The saying used to be “what if Google built it?” Lately, if you’re in the coupon business, the question is more along the lines of “what if Groupon does it?” SnapDeal, currently India’s largets coupon site, is having to answer that question right now. How it chooses to answer, though, might very well surprise you.
I had the chance to sit and talk with Kunal Bahl, CEO of SnapDeal. During the course of thirty of the most interesting minutes in my blogging career thus far, Bahl discussed SnapDeal’s history, its future and what it plans to do with the $12 million that just landed in its hands. While Groupon has acquired Indian coupon business SoSasta, the road ahead is one that Bahl and his team seem to have built.
Bahl is like any great entrepreneur you’ve met — he’s hungry and he’s driven. After spending 6 years in the US, Bahl returned to India, developing a bootstrapped company that was advertised heavily via coupons. It was during this time that Bahl realized the power that a business which was dedicated solely to finding a great deal could have. With that, SnapDeal was born. From the first bit of code to a live site? 8 days.
According to Bahl, India’s competitive nature and low barriers to entry for starting a new business leave only one place to stand out from the crowd: scale. So with a live site, Bahl and his developers began scaling immediately. Demand was high, but not in the way you might think. Rather than demand from the customer, it was from the businesses:
The recession helped because businesses became desperate to move product. They were literally coming and saying “we’ll do anything.”
SnapDeal operates much the same way that Groupon does, but there are differences. The most notable of these is that there is no ground floor number of deals which must be sold before it will “go live”. Businesses simply offer up the coupons or discounts and let the buying begin.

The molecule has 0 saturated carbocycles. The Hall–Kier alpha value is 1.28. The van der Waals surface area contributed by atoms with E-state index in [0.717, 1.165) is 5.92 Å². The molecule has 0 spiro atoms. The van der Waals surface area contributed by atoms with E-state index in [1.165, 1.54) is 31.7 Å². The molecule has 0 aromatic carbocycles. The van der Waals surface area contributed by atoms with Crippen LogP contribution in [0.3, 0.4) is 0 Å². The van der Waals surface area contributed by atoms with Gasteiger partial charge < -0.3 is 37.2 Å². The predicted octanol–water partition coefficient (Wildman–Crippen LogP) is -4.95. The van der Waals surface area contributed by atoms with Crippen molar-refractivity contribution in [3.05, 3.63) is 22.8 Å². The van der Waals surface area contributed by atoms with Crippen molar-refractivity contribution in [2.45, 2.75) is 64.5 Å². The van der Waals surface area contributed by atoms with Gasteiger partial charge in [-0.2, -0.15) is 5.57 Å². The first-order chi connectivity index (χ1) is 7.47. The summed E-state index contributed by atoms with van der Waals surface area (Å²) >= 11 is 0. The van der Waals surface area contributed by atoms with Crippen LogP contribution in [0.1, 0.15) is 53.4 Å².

Beyond that, though, SnapDeal has a category difference that Groupon has yet to do — SnapDeal will sell physical merchandise. With discounts as deep as 90-percent in some cases, SnapDeal has found a niche with the typically “touch and feel” culture of Indian consumers.
Bahl says that “India is a different, ruthless market, dominated by offline businesses.” In order to be successful with an Internet-wary society, the reputation of the brand is critically important. To help build that reputation and that top-of-mind awareness, SnapDeal has turned to traditional advertising methods. Using radio, TV and even sponsorships, SnapDeal has managed to warm the hearts of an otherwise hard-to-sell society.
So what of the $12 million? “The focus has to be on the sales process”, first and foremost, states Bahl. 5 out of 10 deals are inbound interest from business and SnapDeal will spend a considerable amount of its resources in continued, rigorous training for its sales staff. Bahl states that, in his experience, Indian businesses are typically suspicious of Internet business, so sales training is an absolute must.
Beyond that, the company plans to extend itself geographically. “Most Indian cities have numerous ‘downtown’ areas”, says Bahl. “As a result of these multiple areas, you have to be hyper hyper local, offering coupons to a specific area of a city, rather than only to the city itself.” The funds, of course, will help SnapDeal to reach its hands into areas that it doesn’t presently serve, further raising the bar that Groupon must meet.
While it can be argued that Groupon is perhaps only acquiring these smaller companies simply to show that it can operate internationally, SnapDeal has considerable international experience of its own. Jasper, the parent company of SnapDeal, presently operates in 5 countries and it appears that SnapDeal will follow suit in the coming months.
Is this how you take on a giant at its own game? It seems to me, after spending some time talking with Bahl, that the game being played doesn’t matter nearly as much as having the home court advantage.